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# combination of 2 FSMs

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#### vijay82

##### Member level 2
from this link, the following question:

An FSM, M, is constructed by connecting the output of a 3-state FSM to the inputs of an 9-state FSM. M is then reimplemented using a state register with the minimum number of bits. What is the maximum number of bits that may be needed to reimplement M?

It would seem the number of states in the new reimplemented FSM would be 12 but is 27, as given in the answer at the same place.

Isn't it logical to think the same 3+9 states would be coded in the new FSM, with transitions in the last 9 states depending on the output from the first 3 states (looking at it from an RTL coding perspective). Can anyone give an explanation for states being multiplicative (3*9) than additive(3+9)?

It's a matter of how many states in total you can have as a whole system. YOu have 3 states in the 1st FSM, and 9 states in the 2nd FSM. Combining them together, you can potentially have 3*9 states.
Just like throwing 2 dices. You can have 6*6 different states at most, not 6+6.

Thanks lostinxlation.

I knew what the multiplication means logically as you described in the dice example. However, since you've not described the next steps, I assume you're saying the next-state transitions would have to be re-written from scratch for the new FSM? I don't see any merit in that, given that the 2 FSMs are already coded and tested. And how would you deduce the new logic from what is existing? I tried taking a smaller example (2-state and 4-state FSM respectively) to get some better insight but it seems like too much work.

As far as I read the question, it sounds a new FSM is a rewritten from scratch with the same functionality as the original 2 FSM logic. It's asking about the maximum number of bits required for a state register which needs to represent 27 different states based on the original 2 FSM construction. There may be less than 27 states, but such an detail was not given and it asked about max number of bits.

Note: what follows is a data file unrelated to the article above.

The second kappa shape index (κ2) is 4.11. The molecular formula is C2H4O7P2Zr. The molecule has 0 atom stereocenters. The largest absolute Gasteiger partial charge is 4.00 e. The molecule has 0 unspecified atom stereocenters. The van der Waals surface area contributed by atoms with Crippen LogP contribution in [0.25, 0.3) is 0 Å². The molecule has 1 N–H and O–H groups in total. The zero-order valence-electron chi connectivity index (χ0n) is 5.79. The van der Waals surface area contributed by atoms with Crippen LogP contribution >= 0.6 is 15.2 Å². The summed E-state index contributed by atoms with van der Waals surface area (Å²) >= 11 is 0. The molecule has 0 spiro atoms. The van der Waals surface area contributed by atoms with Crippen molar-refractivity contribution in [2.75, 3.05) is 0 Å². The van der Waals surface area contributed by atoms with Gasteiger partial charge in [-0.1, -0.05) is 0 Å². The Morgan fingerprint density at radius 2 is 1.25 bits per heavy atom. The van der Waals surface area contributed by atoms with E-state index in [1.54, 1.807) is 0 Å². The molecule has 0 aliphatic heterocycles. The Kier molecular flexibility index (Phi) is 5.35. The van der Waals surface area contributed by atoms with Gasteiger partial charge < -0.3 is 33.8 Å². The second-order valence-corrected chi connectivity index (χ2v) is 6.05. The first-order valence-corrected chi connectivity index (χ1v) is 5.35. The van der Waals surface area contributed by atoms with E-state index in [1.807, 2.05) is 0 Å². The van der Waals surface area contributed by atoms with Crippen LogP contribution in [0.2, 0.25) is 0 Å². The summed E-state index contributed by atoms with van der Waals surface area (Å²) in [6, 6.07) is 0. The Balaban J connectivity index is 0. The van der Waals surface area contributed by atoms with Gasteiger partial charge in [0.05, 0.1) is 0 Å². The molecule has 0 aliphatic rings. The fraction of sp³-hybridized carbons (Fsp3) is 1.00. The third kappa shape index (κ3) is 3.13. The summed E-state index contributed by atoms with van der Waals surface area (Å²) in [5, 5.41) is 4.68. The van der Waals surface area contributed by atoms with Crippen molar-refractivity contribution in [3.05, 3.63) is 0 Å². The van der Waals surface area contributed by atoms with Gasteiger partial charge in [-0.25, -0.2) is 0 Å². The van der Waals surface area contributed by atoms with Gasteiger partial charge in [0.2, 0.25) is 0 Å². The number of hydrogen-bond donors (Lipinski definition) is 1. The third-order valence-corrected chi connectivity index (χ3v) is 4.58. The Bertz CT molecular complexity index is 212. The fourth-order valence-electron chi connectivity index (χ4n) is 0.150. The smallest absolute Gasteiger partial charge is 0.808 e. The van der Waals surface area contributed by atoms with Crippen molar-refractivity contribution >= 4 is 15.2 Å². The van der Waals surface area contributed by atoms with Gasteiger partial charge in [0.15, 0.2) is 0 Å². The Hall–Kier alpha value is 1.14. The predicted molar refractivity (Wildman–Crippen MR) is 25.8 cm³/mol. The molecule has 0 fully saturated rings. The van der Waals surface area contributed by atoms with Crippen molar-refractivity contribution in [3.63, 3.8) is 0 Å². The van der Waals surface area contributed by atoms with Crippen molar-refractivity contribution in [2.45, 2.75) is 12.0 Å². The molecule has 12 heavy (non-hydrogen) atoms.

Or I might read the question wrong. In fact, I don't know why it refers to the minimum number of bits.

Yeah, I had the same confusion of the solution being required with respect to maximum or minimum bits (both are mentioned in the question). I think the maximum number can be theoretically any number of bits (with the extra states being wasteful). As is common with such questions, I think it is the minimum number that is being asked to guarantee efficient state encoding and minimal gates.

I'm still not convinced though as to what will be the basis for re-coding the new FSM without some help from the older FSMs.

it isn't hard to do. for the 2,3 case:
old: X0 X1, and Y0, Y1, Y2
new: S00 S01 S02 S10 S11 S12
this is done for the 3,7 case as well.

If HDL were to be written:
(csm == X0) is the same as (csm == S00) || (csm == S01) || (csm == S02)

In the above example, the 2b+4b combined state machines can combine to form a 5b state machine. The logic may be more complex to determine next state.

Yeah, I had the same confusion of the solution being required with respect to maximum or minimum bits (both are mentioned in the question). I think the maximum number can be theoretically any number of bits (with the extra states being wasteful). As is common with such questions, I think it is the minimum number that is being asked to guarantee efficient state encoding and minimal gates.

I'm still not convinced though as to what will be the basis for re-coding the new FSM without some help from the older FSMs.
I think the original question is very logical, and correct.
It clearly says that the new, combined, state machine is implemented with the minimum number of bits.
We don't know this number, but we know the upper bound, the worst case.
This is the maximum they ask for, and it is 5, since no more than 5 bits are needed to encode the states,
which are 27 or less.

Since we don't know much about the original state machines, we can only calculate the worst case.

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